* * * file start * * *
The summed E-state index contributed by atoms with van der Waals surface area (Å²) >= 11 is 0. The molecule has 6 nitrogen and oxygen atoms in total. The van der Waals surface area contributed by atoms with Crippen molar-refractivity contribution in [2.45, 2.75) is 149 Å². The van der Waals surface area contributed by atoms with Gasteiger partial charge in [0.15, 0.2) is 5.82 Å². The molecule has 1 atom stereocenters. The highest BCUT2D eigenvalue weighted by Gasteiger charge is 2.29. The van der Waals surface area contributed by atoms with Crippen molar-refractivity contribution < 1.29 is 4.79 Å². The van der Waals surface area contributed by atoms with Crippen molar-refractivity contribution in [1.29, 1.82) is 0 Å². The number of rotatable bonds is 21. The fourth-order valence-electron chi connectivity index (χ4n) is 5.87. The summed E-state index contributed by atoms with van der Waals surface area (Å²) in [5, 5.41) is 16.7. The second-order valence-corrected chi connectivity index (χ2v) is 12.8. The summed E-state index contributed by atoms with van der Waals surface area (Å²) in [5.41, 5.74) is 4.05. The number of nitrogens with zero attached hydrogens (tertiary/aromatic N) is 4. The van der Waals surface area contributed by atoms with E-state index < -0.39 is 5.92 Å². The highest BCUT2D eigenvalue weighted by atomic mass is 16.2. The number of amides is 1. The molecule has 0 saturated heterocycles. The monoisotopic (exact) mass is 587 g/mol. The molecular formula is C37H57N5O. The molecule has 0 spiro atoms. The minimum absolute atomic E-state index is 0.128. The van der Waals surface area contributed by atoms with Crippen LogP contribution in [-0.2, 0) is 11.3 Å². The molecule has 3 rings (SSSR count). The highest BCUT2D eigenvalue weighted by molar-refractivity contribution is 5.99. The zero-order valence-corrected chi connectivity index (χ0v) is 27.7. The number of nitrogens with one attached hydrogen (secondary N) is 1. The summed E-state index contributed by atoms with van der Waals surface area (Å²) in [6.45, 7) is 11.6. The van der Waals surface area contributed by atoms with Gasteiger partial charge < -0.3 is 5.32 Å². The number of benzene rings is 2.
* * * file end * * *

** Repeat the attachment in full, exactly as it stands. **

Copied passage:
The summed E-state index contributed by atoms with van der Waals surface area (Å²) >= 11 is 0. The molecule has 6 nitrogen and oxygen atoms in total. The van der Waals surface area contributed by atoms with Crippen molar-refractivity contribution in [2.45, 2.75) is 149 Å². The van der Waals surface area contributed by atoms with Gasteiger partial charge in [0.15, 0.2) is 5.82 Å². The molecule has 1 atom stereocenters. The highest BCUT2D eigenvalue weighted by Gasteiger charge is 2.29. The van der Waals surface area contributed by atoms with Crippen molar-refractivity contribution < 1.29 is 4.79 Å². The van der Waals surface area contributed by atoms with Crippen molar-refractivity contribution in [1.29, 1.82) is 0 Å². The number of rotatable bonds is 21. The fourth-order valence-electron chi connectivity index (χ4n) is 5.87. The summed E-state index contributed by atoms with van der Waals surface area (Å²) in [5, 5.41) is 16.7. The second-order valence-corrected chi connectivity index (χ2v) is 12.8. The summed E-state index contributed by atoms with van der Waals surface area (Å²) in [5.41, 5.74) is 4.05. The number of nitrogens with zero attached hydrogens (tertiary/aromatic N) is 4. The van der Waals surface area contributed by atoms with E-state index < -0.39 is 5.92 Å². The highest BCUT2D eigenvalue weighted by atomic mass is 16.2. The number of amides is 1. The molecule has 0 saturated heterocycles. The monoisotopic (exact) mass is 587 g/mol. The molecular formula is C37H57N5O. The molecule has 0 spiro atoms. The minimum absolute atomic E-state index is 0.128. The van der Waals surface area contributed by atoms with Crippen LogP contribution in [-0.2, 0) is 11.3 Å². The molecule has 3 rings (SSSR count). The highest BCUT2D eigenvalue weighted by molar-refractivity contribution is 5.99. The zero-order valence-corrected chi connectivity index (χ0v) is 27.7. The number of nitrogens with one attached hydrogen (secondary N) is 1. The summed E-state index contributed by atoms with van der Waals surface area (Å²) in [6.45, 7) is 11.6. The van der Waals surface area contributed by atoms with Gasteiger partial charge < -0.3 is 5.32 Å². The number of benzene rings is 2.